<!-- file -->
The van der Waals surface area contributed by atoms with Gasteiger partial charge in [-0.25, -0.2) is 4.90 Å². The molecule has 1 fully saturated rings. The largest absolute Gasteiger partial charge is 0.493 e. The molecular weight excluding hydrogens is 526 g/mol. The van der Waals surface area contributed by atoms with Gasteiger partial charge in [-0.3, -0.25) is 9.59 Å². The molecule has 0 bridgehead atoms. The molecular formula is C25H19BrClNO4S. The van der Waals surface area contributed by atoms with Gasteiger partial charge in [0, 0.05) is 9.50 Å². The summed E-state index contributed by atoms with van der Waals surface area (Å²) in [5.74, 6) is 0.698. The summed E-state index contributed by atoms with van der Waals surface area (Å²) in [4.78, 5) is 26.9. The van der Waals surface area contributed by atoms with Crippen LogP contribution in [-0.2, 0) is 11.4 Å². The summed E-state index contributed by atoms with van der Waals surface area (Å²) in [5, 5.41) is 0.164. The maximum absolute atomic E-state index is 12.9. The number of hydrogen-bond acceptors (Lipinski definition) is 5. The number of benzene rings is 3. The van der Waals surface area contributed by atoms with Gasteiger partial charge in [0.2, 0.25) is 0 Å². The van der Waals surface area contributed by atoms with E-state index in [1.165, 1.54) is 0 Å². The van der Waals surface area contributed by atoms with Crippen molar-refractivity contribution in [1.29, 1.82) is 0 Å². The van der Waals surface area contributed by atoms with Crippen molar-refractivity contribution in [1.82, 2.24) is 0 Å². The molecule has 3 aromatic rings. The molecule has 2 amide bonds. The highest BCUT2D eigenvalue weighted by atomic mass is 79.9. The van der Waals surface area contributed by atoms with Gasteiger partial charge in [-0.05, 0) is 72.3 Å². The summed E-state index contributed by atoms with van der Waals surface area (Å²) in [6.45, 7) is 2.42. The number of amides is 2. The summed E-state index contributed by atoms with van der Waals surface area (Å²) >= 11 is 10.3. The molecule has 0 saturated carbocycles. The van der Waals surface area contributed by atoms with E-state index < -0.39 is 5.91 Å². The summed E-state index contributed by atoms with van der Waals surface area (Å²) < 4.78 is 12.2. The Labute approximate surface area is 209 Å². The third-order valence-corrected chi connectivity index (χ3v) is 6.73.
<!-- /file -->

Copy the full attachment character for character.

The van der Waals surface area contributed by atoms with Gasteiger partial charge in [-0.25, -0.2) is 4.90 Å². The molecule has 1 fully saturated rings. The largest absolute Gasteiger partial charge is 0.493 e. The molecular weight excluding hydrogens is 526 g/mol. The van der Waals surface area contributed by atoms with Gasteiger partial charge in [-0.3, -0.25) is 9.59 Å². The molecule has 0 bridgehead atoms. The molecular formula is C25H19BrClNO4S. The van der Waals surface area contributed by atoms with Gasteiger partial charge in [0, 0.05) is 9.50 Å². The summed E-state index contributed by atoms with van der Waals surface area (Å²) in [5.74, 6) is 0.698. The summed E-state index contributed by atoms with van der Waals surface area (Å²) in [4.78, 5) is 26.9. The van der Waals surface area contributed by atoms with Crippen LogP contribution in [-0.2, 0) is 11.4 Å². The summed E-state index contributed by atoms with van der Waals surface area (Å²) in [5, 5.41) is 0.164. The maximum absolute atomic E-state index is 12.9. The number of hydrogen-bond acceptors (Lipinski definition) is 5. The number of benzene rings is 3. The van der Waals surface area contributed by atoms with Gasteiger partial charge in [0.2, 0.25) is 0 Å². The van der Waals surface area contributed by atoms with E-state index in [1.165, 1.54) is 0 Å². The van der Waals surface area contributed by atoms with Crippen molar-refractivity contribution in [1.29, 1.82) is 0 Å². The van der Waals surface area contributed by atoms with Crippen molar-refractivity contribution in [1.82, 2.24) is 0 Å². The molecule has 3 aromatic rings. The molecule has 2 amide bonds. The highest BCUT2D eigenvalue weighted by atomic mass is 79.9. The van der Waals surface area contributed by atoms with Gasteiger partial charge in [-0.05, 0) is 72.3 Å². The summed E-state index contributed by atoms with van der Waals surface area (Å²) in [6.45, 7) is 2.42. The number of amides is 2. The summed E-state index contributed by atoms with van der Waals surface area (Å²) >= 11 is 10.3. The molecule has 0 saturated carbocycles. The van der Waals surface area contributed by atoms with E-state index < -0.39 is 5.91 Å². The summed E-state index contributed by atoms with van der Waals surface area (Å²) < 4.78 is 12.2. The Labute approximate surface area is 209 Å². The third-order valence-corrected chi connectivity index (χ3v) is 6.73.